Merck's plans to file its cholesterol-lowering drug Tredaptive in the US have come to a halt. The company announced Thursday that its extended-release niacin and laropiprant combination failed to meet its Phase III study targets. The company said in a statement that the study also found a "statistically significant increase" in non-fatal, but serious adverse events among participants who received the drug.
Merck said it was releasing the results of this Phase III study to other regulators and healthcare providers and is recommending that physicians avoid starting patients on the drug. The firm estimates that the drug is sold in around 40 countries, and is approved in about 70.
In financial terms, the loss isn't a huge one—Bernstein analyst Tim Anderson said in a research note that sales were around $50 million a year. However, the company's findings that the drug failed to reduce the risk of non-fatal heart attacks, strokes or coronary deaths any more effectively than statins darkens prospects for the CETP category, which aims to reduce coronary incidents by elevating “good” cholesterol levels.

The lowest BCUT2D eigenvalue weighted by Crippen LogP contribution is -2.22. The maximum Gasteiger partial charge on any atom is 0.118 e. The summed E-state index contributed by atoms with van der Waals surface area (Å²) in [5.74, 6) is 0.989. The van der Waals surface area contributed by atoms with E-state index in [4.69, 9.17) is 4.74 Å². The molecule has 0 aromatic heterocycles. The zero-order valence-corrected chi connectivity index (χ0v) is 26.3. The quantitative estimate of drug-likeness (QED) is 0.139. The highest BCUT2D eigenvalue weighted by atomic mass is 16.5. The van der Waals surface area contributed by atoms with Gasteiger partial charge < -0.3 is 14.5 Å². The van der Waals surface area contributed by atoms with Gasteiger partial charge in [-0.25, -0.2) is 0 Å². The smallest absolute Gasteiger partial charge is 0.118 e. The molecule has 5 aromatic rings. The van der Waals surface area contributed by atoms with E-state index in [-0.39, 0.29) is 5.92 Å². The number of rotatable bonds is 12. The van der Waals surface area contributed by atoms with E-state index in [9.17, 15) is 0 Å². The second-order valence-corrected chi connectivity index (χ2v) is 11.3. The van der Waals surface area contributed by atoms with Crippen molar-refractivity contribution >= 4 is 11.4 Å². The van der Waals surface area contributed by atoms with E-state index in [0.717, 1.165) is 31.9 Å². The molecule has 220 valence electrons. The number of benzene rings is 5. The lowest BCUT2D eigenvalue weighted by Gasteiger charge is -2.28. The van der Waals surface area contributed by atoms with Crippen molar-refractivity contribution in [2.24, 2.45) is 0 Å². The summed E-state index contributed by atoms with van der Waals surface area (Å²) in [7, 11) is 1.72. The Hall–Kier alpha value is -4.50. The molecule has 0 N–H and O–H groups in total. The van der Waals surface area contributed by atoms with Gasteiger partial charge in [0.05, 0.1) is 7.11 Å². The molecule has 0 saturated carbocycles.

The HDL-boosting approach has already logged several failures, including Roche's decision in May to stop development of its then-Phase III drug dalcetrapib after a Data and Safety Monitoring Board review said the experimental drug didn't show any clinically meaningful effect. This disappointment was preceded by a Pfizer flop in the same vein, when safety issues caused the drug maker to stop development of torcetrapib back in 2006.
This latest failure doesn't mean Merck is clear of CETP tests. The company still has anacetrapib lurking in its pipeline, with an estimated Phase III date of 2017. Eli Lilly is also waiting on CETP news. Anderson wrote that Phase III results of its contender, evacetrapib, are scheduled for the end of 2015.
Anderson said the Tredaptive news could sideswipe AbbVie's Niaspan, noting that the $900 million-a-year drug has already been hurt by results of a recent trial, and wrote that Merck's news could end up amplifying the deleterious effect of those findings.
Jefferies analyst Thomas Wei said in his Thursday research note that the news could prop up Amarin's Vascepa, which the FDA approved in July as therapy to lower triglyceride levels. Amarin is currently trying to determine whether lowering triglycerides can promote better cardiovascular outcomes, an impact Tredaptive studies also hoped to define. Wei wrote Thursday that a successful Amarin study could change the focus from using treatments containing niacin to drive down triglycerides to ones that contain omega-3s. Amarin's Reduce-It study is still enrolling patients. Wei also noted that the Tredaptive results could still sour doctors on leveraging triglyceride levels to reduce cardiovascular risks.